Perhaps the time has come for Turkey to step out of the shadows and take the Bashar al-Assad regime in Syria head on. After several provocative actions — targeting of the border refugee camps or the downing of a Turkish plane in June — Syria has given Turkey an open invitation to war by attacking a border town and killing civilians. Turkey is currently carrying out retaliatory strikes against Syria and also debating cross-border military operations in its parliament. Quite certainly, the pressure on Turkey, which has emerged as a frontline nation opposed to the Assad regime, is building up. However, the attacks from Syria are not the only reason for this build-up. The real reason behind Turkey’s predicament is the utter confusion and paralysis that define the international response to Syria. Although Nato allies have promptly complied with Turkey’s demand for a special meeting to consider Syria’s latest act of hostility, there is no indication that the member-nations are dying to throw themselves directly into the cauldron in Syria. If Russia and China have consistently defeated their plans for military intervention by striking down resolutions in the United Nations security council, the latest experience in Libya has thrown another spanner in their works. The killing of the American consul in Libya has shown them the flip side of interventionism. As in many parts of the Arab world that have witnessed a spring, democratization in Libya has meant a pull towards Islamization and a rapid rise in the influence of foreign jihadi forces such as al Qaida, suspected to be behind the murderous attack in Benghazi. The West cannot help but remind itself that its military action in Libya provided the catalyst for change there.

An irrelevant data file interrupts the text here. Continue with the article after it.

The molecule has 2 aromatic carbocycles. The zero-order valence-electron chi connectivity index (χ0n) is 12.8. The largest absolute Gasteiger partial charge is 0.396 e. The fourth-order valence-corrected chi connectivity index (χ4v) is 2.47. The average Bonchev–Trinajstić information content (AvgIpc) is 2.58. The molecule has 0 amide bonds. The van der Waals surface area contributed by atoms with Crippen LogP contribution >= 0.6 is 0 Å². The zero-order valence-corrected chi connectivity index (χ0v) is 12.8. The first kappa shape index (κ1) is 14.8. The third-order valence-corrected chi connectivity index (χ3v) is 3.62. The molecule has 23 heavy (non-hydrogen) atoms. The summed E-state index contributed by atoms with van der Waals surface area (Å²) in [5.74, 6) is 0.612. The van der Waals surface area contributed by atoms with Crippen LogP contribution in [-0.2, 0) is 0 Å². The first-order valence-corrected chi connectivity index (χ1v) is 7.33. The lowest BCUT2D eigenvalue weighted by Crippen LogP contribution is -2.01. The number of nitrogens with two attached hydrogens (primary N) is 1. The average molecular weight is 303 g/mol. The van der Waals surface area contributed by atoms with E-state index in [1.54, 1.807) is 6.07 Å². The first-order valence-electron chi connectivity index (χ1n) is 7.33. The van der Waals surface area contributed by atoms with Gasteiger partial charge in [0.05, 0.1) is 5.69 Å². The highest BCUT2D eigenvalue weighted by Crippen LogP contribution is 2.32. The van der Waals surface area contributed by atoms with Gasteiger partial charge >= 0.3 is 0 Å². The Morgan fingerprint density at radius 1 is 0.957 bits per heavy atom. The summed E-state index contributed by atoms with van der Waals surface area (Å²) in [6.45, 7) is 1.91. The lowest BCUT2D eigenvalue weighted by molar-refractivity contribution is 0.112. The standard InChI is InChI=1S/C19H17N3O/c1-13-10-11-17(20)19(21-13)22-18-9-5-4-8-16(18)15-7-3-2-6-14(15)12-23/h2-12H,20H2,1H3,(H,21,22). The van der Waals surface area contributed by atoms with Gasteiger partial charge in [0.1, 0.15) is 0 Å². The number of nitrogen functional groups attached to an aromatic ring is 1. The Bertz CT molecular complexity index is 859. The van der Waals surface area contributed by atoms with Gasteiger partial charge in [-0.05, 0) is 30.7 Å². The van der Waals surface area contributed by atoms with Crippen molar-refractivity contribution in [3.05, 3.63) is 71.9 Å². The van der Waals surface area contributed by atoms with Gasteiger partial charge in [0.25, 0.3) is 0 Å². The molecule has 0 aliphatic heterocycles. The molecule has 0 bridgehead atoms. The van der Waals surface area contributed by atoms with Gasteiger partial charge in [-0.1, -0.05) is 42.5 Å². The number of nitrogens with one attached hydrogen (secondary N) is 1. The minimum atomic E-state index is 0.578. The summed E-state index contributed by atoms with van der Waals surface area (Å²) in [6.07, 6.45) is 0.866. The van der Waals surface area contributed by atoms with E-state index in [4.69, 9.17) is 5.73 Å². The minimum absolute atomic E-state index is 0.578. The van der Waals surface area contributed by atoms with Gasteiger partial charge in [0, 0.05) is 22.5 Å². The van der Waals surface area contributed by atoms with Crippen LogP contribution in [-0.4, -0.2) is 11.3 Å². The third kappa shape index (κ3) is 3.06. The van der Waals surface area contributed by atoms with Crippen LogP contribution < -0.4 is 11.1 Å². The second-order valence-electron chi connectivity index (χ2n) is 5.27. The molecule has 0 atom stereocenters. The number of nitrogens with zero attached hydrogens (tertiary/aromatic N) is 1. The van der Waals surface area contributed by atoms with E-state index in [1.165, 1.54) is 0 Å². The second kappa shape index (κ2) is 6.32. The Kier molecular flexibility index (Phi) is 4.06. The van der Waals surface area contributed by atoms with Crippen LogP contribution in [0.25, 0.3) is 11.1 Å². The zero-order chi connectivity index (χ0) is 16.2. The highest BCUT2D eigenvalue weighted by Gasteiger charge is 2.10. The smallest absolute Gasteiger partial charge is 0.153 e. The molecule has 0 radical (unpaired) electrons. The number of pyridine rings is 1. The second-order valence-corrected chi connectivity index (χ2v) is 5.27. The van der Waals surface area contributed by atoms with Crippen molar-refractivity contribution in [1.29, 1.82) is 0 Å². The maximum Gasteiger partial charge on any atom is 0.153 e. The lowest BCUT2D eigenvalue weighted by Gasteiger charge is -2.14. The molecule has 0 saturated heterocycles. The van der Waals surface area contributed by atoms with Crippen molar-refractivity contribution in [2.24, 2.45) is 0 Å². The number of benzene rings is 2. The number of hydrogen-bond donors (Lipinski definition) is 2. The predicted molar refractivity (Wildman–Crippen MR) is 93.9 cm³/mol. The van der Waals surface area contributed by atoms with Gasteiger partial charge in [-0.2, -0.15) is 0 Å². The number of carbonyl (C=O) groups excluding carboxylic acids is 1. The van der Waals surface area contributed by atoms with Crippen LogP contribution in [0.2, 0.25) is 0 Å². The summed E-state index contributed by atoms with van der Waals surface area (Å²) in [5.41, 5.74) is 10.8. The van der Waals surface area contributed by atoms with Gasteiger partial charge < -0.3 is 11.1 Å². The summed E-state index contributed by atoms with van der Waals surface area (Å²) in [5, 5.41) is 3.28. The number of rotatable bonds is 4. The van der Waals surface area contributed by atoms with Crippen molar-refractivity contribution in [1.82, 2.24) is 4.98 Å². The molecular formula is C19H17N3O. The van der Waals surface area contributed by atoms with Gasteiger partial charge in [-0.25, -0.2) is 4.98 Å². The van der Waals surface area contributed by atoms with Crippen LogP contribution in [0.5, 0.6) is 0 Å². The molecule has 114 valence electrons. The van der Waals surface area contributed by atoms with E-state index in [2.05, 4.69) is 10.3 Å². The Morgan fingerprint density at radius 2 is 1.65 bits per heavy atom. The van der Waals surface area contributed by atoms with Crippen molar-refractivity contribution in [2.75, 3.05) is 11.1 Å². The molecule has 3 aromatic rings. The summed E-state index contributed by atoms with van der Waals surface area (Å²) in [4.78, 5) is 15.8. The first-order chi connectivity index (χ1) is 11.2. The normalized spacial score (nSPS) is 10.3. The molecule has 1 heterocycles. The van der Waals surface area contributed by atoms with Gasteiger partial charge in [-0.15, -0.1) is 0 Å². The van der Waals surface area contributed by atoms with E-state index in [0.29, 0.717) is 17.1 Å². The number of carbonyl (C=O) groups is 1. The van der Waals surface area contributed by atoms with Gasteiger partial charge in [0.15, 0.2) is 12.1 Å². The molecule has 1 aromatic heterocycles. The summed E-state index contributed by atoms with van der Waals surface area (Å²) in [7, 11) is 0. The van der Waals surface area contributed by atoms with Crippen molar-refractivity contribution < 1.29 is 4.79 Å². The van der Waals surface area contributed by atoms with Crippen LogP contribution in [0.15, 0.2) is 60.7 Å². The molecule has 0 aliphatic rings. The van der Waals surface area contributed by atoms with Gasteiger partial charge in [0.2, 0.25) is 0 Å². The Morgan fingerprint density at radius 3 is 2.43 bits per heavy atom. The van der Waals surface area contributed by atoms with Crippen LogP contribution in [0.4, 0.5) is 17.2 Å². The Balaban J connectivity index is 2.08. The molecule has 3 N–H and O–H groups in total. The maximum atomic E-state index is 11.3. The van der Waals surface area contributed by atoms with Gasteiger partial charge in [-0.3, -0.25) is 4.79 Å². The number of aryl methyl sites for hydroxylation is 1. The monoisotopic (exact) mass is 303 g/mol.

All this leaves Turkey high and dry. Once a thick friend of Syria, Turkey now not only echoes the opinion of the Arab League nations that want to unseat the Assad regime, but it has also emerged as the chief conduit through which funds and arms are channelled to the rebels. It shoulders almost 100,000 Syrian refugees at the risk of intensifying sectarian conflicts within and worsening its own problems with the Kurdish rebels who are patronized by Syria. Many fear that like Pakistan, Turkey will be left licking its wounds alone. Turkey wants to forget all that now, but no one knows for how long it can go on deceiving itself.